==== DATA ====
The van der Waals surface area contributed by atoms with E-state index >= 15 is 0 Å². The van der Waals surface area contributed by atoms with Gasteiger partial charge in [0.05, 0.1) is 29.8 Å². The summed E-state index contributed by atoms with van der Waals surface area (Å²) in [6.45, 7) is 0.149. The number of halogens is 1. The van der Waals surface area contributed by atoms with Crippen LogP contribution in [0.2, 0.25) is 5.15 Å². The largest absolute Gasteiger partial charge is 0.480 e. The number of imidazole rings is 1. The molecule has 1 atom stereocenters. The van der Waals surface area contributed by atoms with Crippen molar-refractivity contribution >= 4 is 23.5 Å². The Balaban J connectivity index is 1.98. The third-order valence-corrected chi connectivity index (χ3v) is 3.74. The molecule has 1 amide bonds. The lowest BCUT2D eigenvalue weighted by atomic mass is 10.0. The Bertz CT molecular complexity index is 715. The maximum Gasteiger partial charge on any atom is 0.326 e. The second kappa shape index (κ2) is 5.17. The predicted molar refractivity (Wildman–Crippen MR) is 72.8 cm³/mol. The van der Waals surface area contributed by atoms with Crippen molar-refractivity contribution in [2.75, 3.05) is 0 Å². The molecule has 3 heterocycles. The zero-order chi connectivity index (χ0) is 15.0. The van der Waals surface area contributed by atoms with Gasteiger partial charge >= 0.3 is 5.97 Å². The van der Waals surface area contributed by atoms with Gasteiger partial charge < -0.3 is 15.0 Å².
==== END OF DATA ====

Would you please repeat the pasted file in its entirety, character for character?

The van der Waals surface area contributed by atoms with E-state index >= 15 is 0 Å². The van der Waals surface area contributed by atoms with Gasteiger partial charge in [0.05, 0.1) is 29.8 Å². The summed E-state index contributed by atoms with van der Waals surface area (Å²) in [6.45, 7) is 0.149. The number of halogens is 1. The van der Waals surface area contributed by atoms with Crippen LogP contribution in [0.2, 0.25) is 5.15 Å². The largest absolute Gasteiger partial charge is 0.480 e. The number of imidazole rings is 1. The molecule has 1 atom stereocenters. The van der Waals surface area contributed by atoms with Crippen molar-refractivity contribution >= 4 is 23.5 Å². The Balaban J connectivity index is 1.98. The third-order valence-corrected chi connectivity index (χ3v) is 3.74. The molecule has 1 amide bonds. The lowest BCUT2D eigenvalue weighted by atomic mass is 10.0. The Bertz CT molecular complexity index is 715. The maximum Gasteiger partial charge on any atom is 0.326 e. The second kappa shape index (κ2) is 5.17. The predicted molar refractivity (Wildman–Crippen MR) is 72.8 cm³/mol. The van der Waals surface area contributed by atoms with Crippen molar-refractivity contribution in [2.75, 3.05) is 0 Å². The molecule has 3 heterocycles. The zero-order chi connectivity index (χ0) is 15.0. The van der Waals surface area contributed by atoms with Gasteiger partial charge >= 0.3 is 5.97 Å². The van der Waals surface area contributed by atoms with Gasteiger partial charge < -0.3 is 15.0 Å².